The last 12 months were unlike any Arkansans have seen in their lifetimes. A global pandemic, a contentious election and protests calling for racial justice mixed together to create an unforgettable moment in history. Before we welcome the dawn of a new year in hopes something better lies ahead, let’s take one last look at how far we’ve come. Here are 10 stories that highlight some of the challenges and triumphs of BIPOC Arkansans in 2020.
Over the summer, Black University of Arkansas students launched a social media campaign to share some of their negative experiences on campus. This video highlights some of their responses.
In this opinion piece, Rickey Booker Jr., an associate trainer, facilitator and consultant for the IDEALS Institute at the University of Arkansas, reflects on the death of George Floyd.
The Hispanic community has been hit hard by the pandemic. Rachell Sanchez Smith shares the stories of essential workers who feel they have no choice but to continue working during the health crisis.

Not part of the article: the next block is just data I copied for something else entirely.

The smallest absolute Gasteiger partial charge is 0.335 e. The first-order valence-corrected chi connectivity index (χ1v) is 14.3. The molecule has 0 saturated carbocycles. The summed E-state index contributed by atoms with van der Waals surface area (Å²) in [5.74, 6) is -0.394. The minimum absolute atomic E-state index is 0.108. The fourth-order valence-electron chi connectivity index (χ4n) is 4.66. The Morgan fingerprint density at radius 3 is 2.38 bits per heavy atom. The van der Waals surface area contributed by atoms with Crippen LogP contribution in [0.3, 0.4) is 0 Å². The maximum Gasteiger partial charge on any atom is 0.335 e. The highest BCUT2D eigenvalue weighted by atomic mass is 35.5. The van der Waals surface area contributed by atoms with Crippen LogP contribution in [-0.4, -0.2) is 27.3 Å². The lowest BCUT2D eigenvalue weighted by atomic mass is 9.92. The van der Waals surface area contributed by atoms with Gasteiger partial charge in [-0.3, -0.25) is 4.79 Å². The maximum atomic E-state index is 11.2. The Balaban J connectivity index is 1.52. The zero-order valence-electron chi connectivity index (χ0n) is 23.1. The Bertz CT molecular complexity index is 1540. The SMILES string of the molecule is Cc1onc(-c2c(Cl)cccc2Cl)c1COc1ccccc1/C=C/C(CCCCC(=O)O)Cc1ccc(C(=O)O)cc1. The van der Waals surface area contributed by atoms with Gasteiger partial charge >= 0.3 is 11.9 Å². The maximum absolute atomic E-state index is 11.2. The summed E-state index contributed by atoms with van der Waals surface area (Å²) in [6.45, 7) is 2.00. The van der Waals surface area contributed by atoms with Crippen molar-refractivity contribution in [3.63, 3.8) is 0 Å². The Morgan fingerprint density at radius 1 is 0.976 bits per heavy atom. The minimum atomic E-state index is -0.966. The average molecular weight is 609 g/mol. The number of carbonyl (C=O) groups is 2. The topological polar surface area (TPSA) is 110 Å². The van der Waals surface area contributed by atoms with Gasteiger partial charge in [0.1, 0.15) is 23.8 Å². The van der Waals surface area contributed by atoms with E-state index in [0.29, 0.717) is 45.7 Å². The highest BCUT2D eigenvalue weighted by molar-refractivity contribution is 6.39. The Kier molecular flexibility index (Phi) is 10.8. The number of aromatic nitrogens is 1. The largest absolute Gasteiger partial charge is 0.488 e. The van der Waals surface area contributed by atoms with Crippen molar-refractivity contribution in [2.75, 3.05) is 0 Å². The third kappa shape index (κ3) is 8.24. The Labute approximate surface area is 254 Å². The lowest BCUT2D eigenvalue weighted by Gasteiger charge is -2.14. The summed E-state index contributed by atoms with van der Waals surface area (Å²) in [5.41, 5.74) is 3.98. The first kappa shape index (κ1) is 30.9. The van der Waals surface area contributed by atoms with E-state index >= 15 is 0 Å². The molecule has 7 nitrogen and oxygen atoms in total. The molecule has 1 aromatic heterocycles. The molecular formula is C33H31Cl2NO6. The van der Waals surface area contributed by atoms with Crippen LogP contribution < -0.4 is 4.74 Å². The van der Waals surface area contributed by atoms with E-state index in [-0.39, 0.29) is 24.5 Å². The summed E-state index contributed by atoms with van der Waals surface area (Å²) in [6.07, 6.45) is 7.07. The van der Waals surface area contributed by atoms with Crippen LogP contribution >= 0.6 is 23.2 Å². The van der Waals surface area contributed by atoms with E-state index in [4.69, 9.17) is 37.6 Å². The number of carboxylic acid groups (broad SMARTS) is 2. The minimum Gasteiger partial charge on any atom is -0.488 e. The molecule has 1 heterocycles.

After the original candidate dropped out of the race due to health reasons, Evelyn Rios Stafford took her place and is now the first transgender Arkansan elected to office.
Community groups have partnered to ensure Spanish speakers have access to a rental assistance program offered through the state’s Community Action Agencies.
The Museum of Native American History has commissioned Tulsa-based artist Johnnie Diacon to paint a commemorative Trail of Tears mural.
Actors, dancers and musicians have created work inspired by a large, powerful exhibition created by Nick Cave.
An Arkansas native wants to defend her home to classmates at her Ivy League school, but struggles based on racist incidents experienced as a child.
A new report includes 27 recommendations for police reform including enhancing accountability for excessive force and increasing mandatory bias training.
The federal COVID-19 relief bill passed in December restores Medicaid access to migrants who have been disproportionately impacted by the pandemic.